Braxton Hicks

What are Braxton Hicks?
Some women may experience Braxton Hicks during their pregnancy. Braxton Hicks are usually painless, irregular uterine contractions, so you may notice that the muscles of your uterus (womb) begin to tighten. Sometimes you may even be able to feel how hard your uterus by placing your hands on your bump.

Sometimes the tightening can last for up to a minute and you may get this feeling two or three times an hour and probably a few times a day. However, not all pregnant women experience Braxton Hicks, so it is important not to worry if you do not. Braxton Hicks usually begin to be strong enough to notice from 16 weeks and as your uterus grows, you will begin to notice the sensation more often. They also tend to be more noticable in subsequent pregancies.

Braxton Hicks were first diagnosed in 1872 by the English Doctor ‘John Braxton Hicks’ and they were named after him.

What do Braxton Hicks Contractions do?
Experts are divided in their opinions as to why some women have Braxton Hicks. It may just be a sign that your uterus is keeping its muscle fibres toned or it maybe that these contractions are keeping your uterus in good condition and practising for labour. It is also thought that Braxton Hicks Contractions may also help to prepare your cervix for when it is required to stretch during delivery.

How do I know if it is Braxton Hicks or Labour?
There are some differences between Braxton Hicks and Labour contractions which are detailed below. However, if you are unsure and want more advice, always contact your midwife for advice.


Braxton Hicks Contractions  Labour contractions
Are infrequent, up to 3 times an hour, a few times a day Increases in frequency
Often stop if you change activity, so rest if you have been busy, walk around if you have been still Continue no matter what you are doing
Usually irregular Regular  and consistent
Do not normally last over a minute Can last over a minute
Are unpredictable and non-rhythmic You can time contractions and estimate when the next one will be
Do not increase in intensity Increases in intensity, pain and duration

It is possible for some women to experience ‘false labour’. This is when their Braxton Hicks do increase in frequency and come more frequently, anything up to every 10 minutes. This usually only happens in late pregnancy. It is difficult for you tell the difference between early labour and false labour without being examined by a midwife so there is no need to be embarrassed if you go to hospital thinking that you are in early labour.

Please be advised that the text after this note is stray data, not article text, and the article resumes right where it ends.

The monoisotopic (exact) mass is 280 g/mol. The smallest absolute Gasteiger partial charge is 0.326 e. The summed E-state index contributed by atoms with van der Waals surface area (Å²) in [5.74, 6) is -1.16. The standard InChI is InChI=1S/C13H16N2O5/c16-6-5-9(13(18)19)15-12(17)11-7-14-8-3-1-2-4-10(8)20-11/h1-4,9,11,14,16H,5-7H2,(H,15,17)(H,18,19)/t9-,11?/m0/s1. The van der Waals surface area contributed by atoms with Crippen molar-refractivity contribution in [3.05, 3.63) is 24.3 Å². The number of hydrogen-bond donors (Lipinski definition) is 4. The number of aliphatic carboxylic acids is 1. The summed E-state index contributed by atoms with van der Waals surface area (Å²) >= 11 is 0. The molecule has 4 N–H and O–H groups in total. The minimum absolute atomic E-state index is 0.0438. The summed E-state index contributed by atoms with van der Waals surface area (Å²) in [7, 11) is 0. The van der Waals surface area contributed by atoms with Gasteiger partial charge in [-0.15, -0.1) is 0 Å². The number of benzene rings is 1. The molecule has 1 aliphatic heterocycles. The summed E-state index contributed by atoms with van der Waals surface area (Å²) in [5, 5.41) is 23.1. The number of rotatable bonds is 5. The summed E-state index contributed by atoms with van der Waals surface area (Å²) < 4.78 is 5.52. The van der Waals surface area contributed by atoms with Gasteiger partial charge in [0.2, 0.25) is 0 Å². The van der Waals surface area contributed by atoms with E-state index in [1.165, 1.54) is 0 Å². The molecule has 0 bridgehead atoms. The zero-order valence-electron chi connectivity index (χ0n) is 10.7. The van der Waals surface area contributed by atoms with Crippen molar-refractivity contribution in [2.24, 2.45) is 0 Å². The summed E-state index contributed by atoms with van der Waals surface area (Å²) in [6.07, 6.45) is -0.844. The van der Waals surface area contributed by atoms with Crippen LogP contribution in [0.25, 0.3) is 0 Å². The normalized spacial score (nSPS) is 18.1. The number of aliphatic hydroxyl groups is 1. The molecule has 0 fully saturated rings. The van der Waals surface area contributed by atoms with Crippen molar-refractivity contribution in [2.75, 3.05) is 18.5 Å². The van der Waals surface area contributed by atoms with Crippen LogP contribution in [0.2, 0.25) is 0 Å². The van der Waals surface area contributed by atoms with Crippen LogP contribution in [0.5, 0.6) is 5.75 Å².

Should I be worried?

Braxton Hicks get more intense as your pregnancy progresses and your uterus grows. At times they may even become painful and feel like actual contractions.  However, if they ease off and stop, they are just Braxton Hicks.

If they do become intense or painful you may want to practise your breathing technique and exercises through them.

Rest often helps ease Braxton Hicks or changing your position or activity that you are doing. Sometimes warm water can be a good way to ease pain, so a warm bath may help.

There is normally no reason to worry about Braxton Hicks, however if you are getting a watery discharge or a bloody vaginal discharge alongside the Braxton Hicks it is important that you contact your doctor or midwife immediately as this may be a sign that you are entering premature labour. Lower back pain or cramping, diarrhoea, vomiting and the urge to push are also signs of early labour and you should call your midwife immediately.

If you are over 37 weeks pregnant and you think your baby’s movements have slowed, your waters have broken or you have been bleeding, it is also important that you contact your midwife immediately.

If your contractions become longer, stronger and more regular and frequent it is likely that your labour has begun.

by Jenny, mum to William and James

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